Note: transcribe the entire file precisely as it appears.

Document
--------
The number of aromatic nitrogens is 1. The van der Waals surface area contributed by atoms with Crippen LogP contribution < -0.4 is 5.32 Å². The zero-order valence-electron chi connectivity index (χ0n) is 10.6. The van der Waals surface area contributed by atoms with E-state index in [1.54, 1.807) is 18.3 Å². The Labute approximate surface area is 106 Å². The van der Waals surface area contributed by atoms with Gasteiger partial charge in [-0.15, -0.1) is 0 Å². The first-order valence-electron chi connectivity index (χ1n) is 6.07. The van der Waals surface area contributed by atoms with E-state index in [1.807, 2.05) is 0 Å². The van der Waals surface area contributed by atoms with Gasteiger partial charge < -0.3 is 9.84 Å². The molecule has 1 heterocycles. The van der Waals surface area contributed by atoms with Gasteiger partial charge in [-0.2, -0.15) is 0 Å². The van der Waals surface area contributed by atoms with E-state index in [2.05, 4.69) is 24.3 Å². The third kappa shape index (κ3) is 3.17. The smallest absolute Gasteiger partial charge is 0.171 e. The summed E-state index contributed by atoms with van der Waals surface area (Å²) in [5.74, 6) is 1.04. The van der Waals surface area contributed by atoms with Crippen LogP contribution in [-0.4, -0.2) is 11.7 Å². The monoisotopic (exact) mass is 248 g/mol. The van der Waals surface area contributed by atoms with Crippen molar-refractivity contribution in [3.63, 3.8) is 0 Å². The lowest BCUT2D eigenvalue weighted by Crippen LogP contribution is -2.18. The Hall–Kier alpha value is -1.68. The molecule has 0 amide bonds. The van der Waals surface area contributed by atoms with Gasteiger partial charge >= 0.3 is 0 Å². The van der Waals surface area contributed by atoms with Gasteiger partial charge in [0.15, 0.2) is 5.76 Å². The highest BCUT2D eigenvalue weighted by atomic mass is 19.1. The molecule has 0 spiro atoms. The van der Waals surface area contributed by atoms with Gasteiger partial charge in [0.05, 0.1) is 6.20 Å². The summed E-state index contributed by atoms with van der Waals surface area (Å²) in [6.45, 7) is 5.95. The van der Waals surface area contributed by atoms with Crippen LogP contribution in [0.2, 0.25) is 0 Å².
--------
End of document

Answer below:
The number of aromatic nitrogens is 1. The van der Waals surface area contributed by atoms with Crippen LogP contribution < -0.4 is 5.32 Å². The zero-order valence-electron chi connectivity index (χ0n) is 10.6. The van der Waals surface area contributed by atoms with E-state index in [1.54, 1.807) is 18.3 Å². The Labute approximate surface area is 106 Å². The van der Waals surface area contributed by atoms with Gasteiger partial charge in [-0.15, -0.1) is 0 Å². The first-order valence-electron chi connectivity index (χ1n) is 6.07. The van der Waals surface area contributed by atoms with E-state index in [1.807, 2.05) is 0 Å². The van der Waals surface area contributed by atoms with Gasteiger partial charge < -0.3 is 9.84 Å². The molecule has 1 heterocycles. The van der Waals surface area contributed by atoms with Gasteiger partial charge in [-0.2, -0.15) is 0 Å². The van der Waals surface area contributed by atoms with E-state index in [2.05, 4.69) is 24.3 Å². The third kappa shape index (κ3) is 3.17. The smallest absolute Gasteiger partial charge is 0.171 e. The summed E-state index contributed by atoms with van der Waals surface area (Å²) in [5.74, 6) is 1.04. The van der Waals surface area contributed by atoms with Crippen LogP contribution in [-0.4, -0.2) is 11.7 Å². The monoisotopic (exact) mass is 248 g/mol. The van der Waals surface area contributed by atoms with Crippen molar-refractivity contribution in [3.63, 3.8) is 0 Å². The lowest BCUT2D eigenvalue weighted by Crippen LogP contribution is -2.18. The Hall–Kier alpha value is -1.68. The molecule has 0 amide bonds. The van der Waals surface area contributed by atoms with Gasteiger partial charge >= 0.3 is 0 Å². The van der Waals surface area contributed by atoms with Gasteiger partial charge in [0.15, 0.2) is 5.76 Å². The highest BCUT2D eigenvalue weighted by atomic mass is 19.1. The molecule has 0 spiro atoms. The van der Waals surface area contributed by atoms with Gasteiger partial charge in [0.05, 0.1) is 6.20 Å². The summed E-state index contributed by atoms with van der Waals surface area (Å²) in [6.45, 7) is 5.95. The van der Waals surface area contributed by atoms with Crippen LogP contribution in [0.2, 0.25) is 0 Å².